Have you noticed cheap gyms like Planet Fitness and GoodLife keep opening new locations across Toronto? High-end gyms are doing well too, with sophisticated fitness clubs becoming a luxury trend.
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⬆ That’s a gym waiting room!
In this competitive climate, mid-range gyms are struggling to stay open. This chart shows that in 2015, 581 low-cost gyms opened and 278 mid-range gyms closed across Canada.
The YMCA’s Problem:
To put it bluntly, the YMCA isn’t the cheapest, nor the fanciest gym. It doesn’t have a niche like a boxing gym or a crossfit studio and it lacks a cool factor (most people associate it with a dance from the 70s)
The Toronto YMCA was facing declining membership, especially with young people who “saw us as the place they took swimming lessons as a kid.” So they went to Ontario marketing agency Outpost 379 for a brand overhaul.
💄Brand Makeover 👀
Sweat For Good is at the centre of the rebrand. It’s a series of videos, print ads and merchandise that emphasise what makes the YMCA (now simply known as the Y) different from other gyms.
How Sweat for Good rebrands the Y
The Sweat for Good campaign is meant to connect working out with doing social good. “The sweat you break at the Y isn’t just for you; it’s for all of us.” The YMCA provides essential immigration services, youth housing services and camps, childcare and employment services. You don’t see other gyms doing all that!
Diversity and Body Positivity
The YMCA also shows that sweat is universal. It is the same for any gender, race, ethnicity, religion, income level, size or shape. This inclusive vibe is different from other gyms who talk about sculpting the perfect body – instead the YMCA shows real staff and members with all kinds of bodies.
Welcoming but Cool
The heart of the campaign is a warm and friendly energy but the Y didn’t fall into the trap of being too colourful and dorky looking (think comic sans font.) The black and white ads have high contrast photos of badass looking people. This applies to the Toronto Y’s custom printed t-shirts, branded water bottles and gym bags too. The YMCA chose black and grey shirts with minimal white text. Where other fundraiser shirts would end up in the discount bin, these screen printed t-shirts are worn and kept.
I have to admit, this campaign has worked on me. I joined the Y because it is a positive community centre with people of all ages. It’s a place where I feel super comfortable being myself and working out at my own pace.
What can we learn from the YMCA’s branding?
Consider what is special about your brand and lean into it. The Y could have tried to copy another gym’s branding but they focused on their own unique appeal.
Other Toronto gym brands the Y could have copied (but didn’t)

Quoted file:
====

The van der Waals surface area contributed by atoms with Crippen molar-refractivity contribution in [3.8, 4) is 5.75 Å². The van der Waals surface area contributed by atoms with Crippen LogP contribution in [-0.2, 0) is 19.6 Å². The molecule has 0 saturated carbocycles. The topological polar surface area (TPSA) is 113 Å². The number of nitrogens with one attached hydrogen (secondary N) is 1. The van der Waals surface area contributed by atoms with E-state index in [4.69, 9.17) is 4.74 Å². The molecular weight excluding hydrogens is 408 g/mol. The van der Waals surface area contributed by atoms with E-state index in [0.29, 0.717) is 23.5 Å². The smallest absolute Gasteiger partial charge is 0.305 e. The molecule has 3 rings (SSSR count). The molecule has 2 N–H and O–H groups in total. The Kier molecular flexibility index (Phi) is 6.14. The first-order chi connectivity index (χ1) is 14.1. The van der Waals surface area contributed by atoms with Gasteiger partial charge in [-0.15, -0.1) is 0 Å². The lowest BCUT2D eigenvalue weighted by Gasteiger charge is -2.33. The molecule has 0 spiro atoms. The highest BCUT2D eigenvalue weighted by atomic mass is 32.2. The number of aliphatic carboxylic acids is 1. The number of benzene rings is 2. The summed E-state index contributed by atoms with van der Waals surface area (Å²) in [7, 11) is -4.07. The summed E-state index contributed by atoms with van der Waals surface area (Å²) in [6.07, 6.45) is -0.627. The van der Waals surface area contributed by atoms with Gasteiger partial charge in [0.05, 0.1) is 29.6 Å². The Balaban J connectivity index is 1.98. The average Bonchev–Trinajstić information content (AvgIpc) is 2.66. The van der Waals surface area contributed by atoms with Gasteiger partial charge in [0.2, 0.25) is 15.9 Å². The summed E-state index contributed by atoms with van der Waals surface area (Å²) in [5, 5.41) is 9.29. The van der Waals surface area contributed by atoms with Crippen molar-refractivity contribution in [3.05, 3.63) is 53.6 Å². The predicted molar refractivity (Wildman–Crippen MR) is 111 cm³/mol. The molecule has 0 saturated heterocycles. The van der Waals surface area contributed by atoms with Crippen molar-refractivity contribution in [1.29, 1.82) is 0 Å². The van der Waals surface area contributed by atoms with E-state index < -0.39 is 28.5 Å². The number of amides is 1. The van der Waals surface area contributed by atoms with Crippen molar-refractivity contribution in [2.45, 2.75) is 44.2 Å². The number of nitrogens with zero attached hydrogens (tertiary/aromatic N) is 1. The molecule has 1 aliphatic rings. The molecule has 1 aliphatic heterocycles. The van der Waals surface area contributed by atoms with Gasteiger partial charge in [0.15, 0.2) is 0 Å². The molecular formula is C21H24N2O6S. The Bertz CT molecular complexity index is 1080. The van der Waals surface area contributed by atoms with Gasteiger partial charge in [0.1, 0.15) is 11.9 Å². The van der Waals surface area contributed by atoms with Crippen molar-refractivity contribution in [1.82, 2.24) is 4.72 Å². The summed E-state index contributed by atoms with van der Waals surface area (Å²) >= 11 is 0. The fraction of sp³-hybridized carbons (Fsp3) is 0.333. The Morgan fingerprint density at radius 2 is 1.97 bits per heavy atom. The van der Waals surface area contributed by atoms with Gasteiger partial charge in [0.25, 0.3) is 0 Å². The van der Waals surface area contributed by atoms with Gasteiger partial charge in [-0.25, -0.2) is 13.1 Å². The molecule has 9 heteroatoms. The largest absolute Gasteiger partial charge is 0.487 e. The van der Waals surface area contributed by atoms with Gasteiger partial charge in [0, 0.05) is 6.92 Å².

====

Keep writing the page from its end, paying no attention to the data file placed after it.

Comparing the YMCA’s shirt designs with other gyms makes their choices clear. Every gym in Toronto is fighting for membership, here are five other fitness studios with very different design aesthetics.
1. F45 goes for the Athletic Lifestyle niche
I live across from an F45 gym and I see truly dedicated people go in there every morning at 6am and work their asses off.
The concept is simple: our studios all over the world offer a 45 minute High-Intensity, Circuit Training workout class for our studio members. We have developed 27 different 45 minute workouts, with more currently in development. Our studios offer the same class at different times throughout the day. Every day throughout the week offers a different 45 minute workout. The workouts are created by the F45 Athletics and Peak Performance Department from a database of over 3,000 different exercises, so our members never get the same workout twice.
2. GoodLife Fitness goes for a Bold Canadian brand
Reading those facts, I realize that GoodLife Fitness is a MASSIVE brand with a ton of recognition. It makes sense that they went for a bold, instantly recognizable design aesthetic.
Despite the size of the company, GoodLife works to keep an intimate, friendly environment at their gyms. I feel like this friendly Canadian energy is present in the merch design as well.
3. The JCC embraces Colour and Community
The JCC in Toronto has a bright and colourful branding. It’s fun loving and diverse, much like the gym itself which has become way more than a Jewish Community Centre in the city. These printed t-shirts and tanks have a sense of community with a focus on special events.
4. Utkata Yoga has a Modern Look
The sleek branded tees of our friends at Utkata Yoga tells you they are a newer, more agile gym alternative.
Honestly I respect the way the Y has gone about rebranding. The campaign has worked on me. I can’t seem to cancel my YMCA membership when I know they are doing such good work!